The assassination of former Yemeni President Ali Abdullah Saleh shocked the whole world. On the one hand Saleh’s death reminded people of Gaddafi’s demise in Libya years ago. On the other hand, it proved once again that navigating a country like Yemen is certainly not an easy task.
Ali Abdullah Saleh was a Yemeni politician known as a master in establishing and disbanding political coalitions.
Before he became president, Saleh spent more than 20 years in Yemen's military forces, and established his own influence inside the Yemeni army, which became the foundation of his future political success. Saleh was elected as the president of North Yemen (the Yemen Arab Republic) following the assassination of former president Ahmad Al-Ghashmi in 1978.
In 1990, Saleh became the president of the united Yemen after the merger of North and South Yemen.
Yemen's former President Ali Abdullah Saleh addresses a rally held to mark the 35th anniversary of the establishment of his General People's Congress party in Sanaa, Yemen, August 24, 2017.
In 2011, Saleh was forced to resign in the face of massive domestic protests influenced by the “Arab Spring”. When the Houthi forces, a Shia group based in northern Yemen, began to attack south of Sanaa, the capital of Yemen, and other areas in the country in 2014, Saleh was accused of being behind the cooperation between the Houthis and government military forces.
In June 2016, Saleh and the Houthi rebels announced the formation of an alliance to fight the Saudi-led military coalition. It was agreed it would be run by a political council of 10 members, made up of five members from Saleh's General People’s Congress, and five from the Houthis.
Houthi fighters hold up their weapons as they attend a tribal gathering in Sanaa, Yemen, June 20, 2016.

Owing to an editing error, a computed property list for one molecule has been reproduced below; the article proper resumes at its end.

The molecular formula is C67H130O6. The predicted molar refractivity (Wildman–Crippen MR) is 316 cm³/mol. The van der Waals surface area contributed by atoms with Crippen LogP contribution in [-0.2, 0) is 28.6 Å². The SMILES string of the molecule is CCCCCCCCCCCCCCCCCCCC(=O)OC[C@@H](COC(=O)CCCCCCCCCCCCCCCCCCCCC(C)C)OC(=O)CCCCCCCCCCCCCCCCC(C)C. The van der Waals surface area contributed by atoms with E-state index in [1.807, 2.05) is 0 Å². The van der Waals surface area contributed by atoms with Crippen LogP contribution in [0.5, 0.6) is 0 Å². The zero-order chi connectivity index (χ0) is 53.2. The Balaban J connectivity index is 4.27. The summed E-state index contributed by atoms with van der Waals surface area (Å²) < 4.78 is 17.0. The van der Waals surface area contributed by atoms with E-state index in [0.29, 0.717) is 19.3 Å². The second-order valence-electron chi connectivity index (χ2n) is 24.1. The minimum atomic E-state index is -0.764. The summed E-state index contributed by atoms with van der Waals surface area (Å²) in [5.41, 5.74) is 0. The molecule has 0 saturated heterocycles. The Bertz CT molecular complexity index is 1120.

In September 2017, the division inside the council became obvious when Houthis started to nominate their own candidates to replace several important government positions.
The alliance crumbled in late November when Saleh declared his willingness to talk to the Saudis. Houthi militants killed Saleh in Sanaa a few days after his announcement.
Saleh once likened ruling Yemen to "dancing on the head of snakes". Yemen is a unique state with a population of 27 million and very limited natural resources. Meanwhile, after decades of civil war (1960s-1990s), Yemen became a state with more than 60 million guns and other weapons.
Economic difficulties, poor security situation, and various tribal and religious clans make implementation of any policy in Yemen difficult.
There have been many conspiracy theories behind Saleh’s death, and it is still early to judge what exactly happened behind the scenes.
Before his death, Saleh had agreed to help decrease the divisions between Houthis and Saudi Arabia to end the war in Yemen. Saleh's eldest son Ahmed Ali Abdullah Saleh might have come back to the political world in Yemen following his exile. However, with Saleh’s death, such a political deal seems fragile and the civil war in Yemen might last longer.
A file photo of Ahmed Ali Abdullah Saleh.
The death of Saleh shows the determination of Houthis to refuse any peace coordination and proposal. They said Saleh was killed for "treason" after he cut ties with them in favor of the Saudi-led coalition. The civil war will further escalate because neither the Saudis nor the Houthis will show their weaknesses after the incident.
After years of military intervention in Yemen, Riyadh has spent billions of dollars and wasted hundreds of lives. Saudi Arabia has shown its desire to quit the war since the end of 2016, and hoped to reach a truce or treaty with the Houthi-Saleh coalition to establish a neutral government to run Yemen. Saleh’s death will surely blow Saudi’s international reputation on the one hand, and prolong the civil war that Saudi hopes to quit on the other hand.
There are many questions to be answered after Saleh’s death. For example, will the United Arab Emirates and Saudi Arabia allow Saleh’s eldest son, Ahmed, to return to Yemen and play any significant role in the fight against the Houthis or even in Yemen’s political future?
Regardless of the immediate impact of Saleh’s death, the war in Yemen has certainly taken an intriguing turn with the lives of more than 27 million civilians at stake.
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